A romp in the swamp is caused by low-flying helicopters!
The owner, John Lever, of the Koorana Crocodile Farm, located just outside Rockhampton, manages a sizeable collection of over 3,000 crocodiles. He possesses a natural knack for discerning the signs of impending romance among them.
He stated, “The crocodiles start vocalising to each other. They don’t have a very sophisticated voice box, but they vibrate their windpipes to send messages through the water.”
The deed itself lacks any romantic flair, as it involves the bull submerging and grasping the female to align their cloacae. This is the openings that serve as the junction for their intestinal, urinary, and genital tracts, before initiating the reproductive process.
Although the mating process is short, it creates longterm profit for any crocodile farm owner!
Thunderstorms are an aphrodisiac for a croc according to Mr Lever.
It’s an alluring love elixir spread across the vast expanse of the sky, but there’s something even more sexually arousing than the dazzling spectacle of a fierce electrical storm: Chinook helicopters!
The Singapore Armed Forces frequently conduct joint military training exercises at the Shoalwater Bay Training Area. This is situated approximately 100 kilometers north of Rockhampton. During these operations, their pilots often use the crocodile farm as a reference point for mid-flight course adjustments.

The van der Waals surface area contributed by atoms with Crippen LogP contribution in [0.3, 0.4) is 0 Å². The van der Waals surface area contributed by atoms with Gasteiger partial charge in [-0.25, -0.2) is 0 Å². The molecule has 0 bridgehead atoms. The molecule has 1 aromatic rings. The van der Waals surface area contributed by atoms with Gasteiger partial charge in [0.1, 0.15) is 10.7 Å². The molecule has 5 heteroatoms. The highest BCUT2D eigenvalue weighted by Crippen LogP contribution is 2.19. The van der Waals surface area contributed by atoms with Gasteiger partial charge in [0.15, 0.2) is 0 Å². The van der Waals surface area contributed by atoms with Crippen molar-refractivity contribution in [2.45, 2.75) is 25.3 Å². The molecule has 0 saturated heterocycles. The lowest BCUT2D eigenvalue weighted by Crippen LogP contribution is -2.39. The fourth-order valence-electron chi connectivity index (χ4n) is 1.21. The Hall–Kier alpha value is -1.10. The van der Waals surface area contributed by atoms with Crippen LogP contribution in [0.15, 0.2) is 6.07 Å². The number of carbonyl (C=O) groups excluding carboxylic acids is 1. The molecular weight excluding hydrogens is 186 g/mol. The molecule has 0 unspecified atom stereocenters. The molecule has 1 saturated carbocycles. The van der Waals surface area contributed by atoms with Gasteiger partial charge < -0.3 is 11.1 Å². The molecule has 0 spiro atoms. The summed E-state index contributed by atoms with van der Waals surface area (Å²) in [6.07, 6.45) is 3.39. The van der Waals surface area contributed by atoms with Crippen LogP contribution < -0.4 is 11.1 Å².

Mr Lever stated that “We had a big Chinook that came down low because the guys wanted to take some pictures of the crocodiles,” he continued “They were hanging out the door… and of course, Chinooks have got a big thump, thump, thump, like that.”
Following this action, the big male crocs started bellowing at the sky and immediately after, they all starting mating.
Reason: The Chinook Factor
Male crocodiles might misinterpret the sound of a helicopter as a rival bull, causing them to hurry to secure their reproductive success before this imagined competitor can act upon its amorous intentions.
According to John Lever, it could be generating a subtle, low-frequency ‘thump, thump’ upon entering the water. This may coincidentally resemble some of the sounds emitted by large male crocodiles to assert their territory.
Lever and his team are still uncertain about the purpose and meaning of these sounds.
The current theory is that they employ these deep, resonating calls. Which involves vibrating their entire body and creating the distinctive water ripples one might observe in videos.
There is also another factor which may be responsible for these actions. This may be that this passionate response of these cold-blooded lovers to thunderstorms appears quite reasonable, as it aligns with the fact that their mating season typically corresponds to the North Queensland wet season.
In conclusion, in the heart of the Koorana Crocodile Farm, where over 3,000 crocodiles dwell, a curious and intriguing phenomenon unfolds. Owner John Lever possesses an innate ability to recognize the subtle signs of impending romance among these ancient reptiles. As crocodiles begin their courting rituals, their early vocalizations echo through the water. This is a testament to their unconventional means of communication.
In the heart of this crocodile haven, where the sky’s thunderous roar and the aerial ballet of helicopters intersect with the primal instincts of these ancient reptiles, a unique story of love, competition, and mystery unfolds. A testament to the endlessly fascinating intricacies of the natural world.
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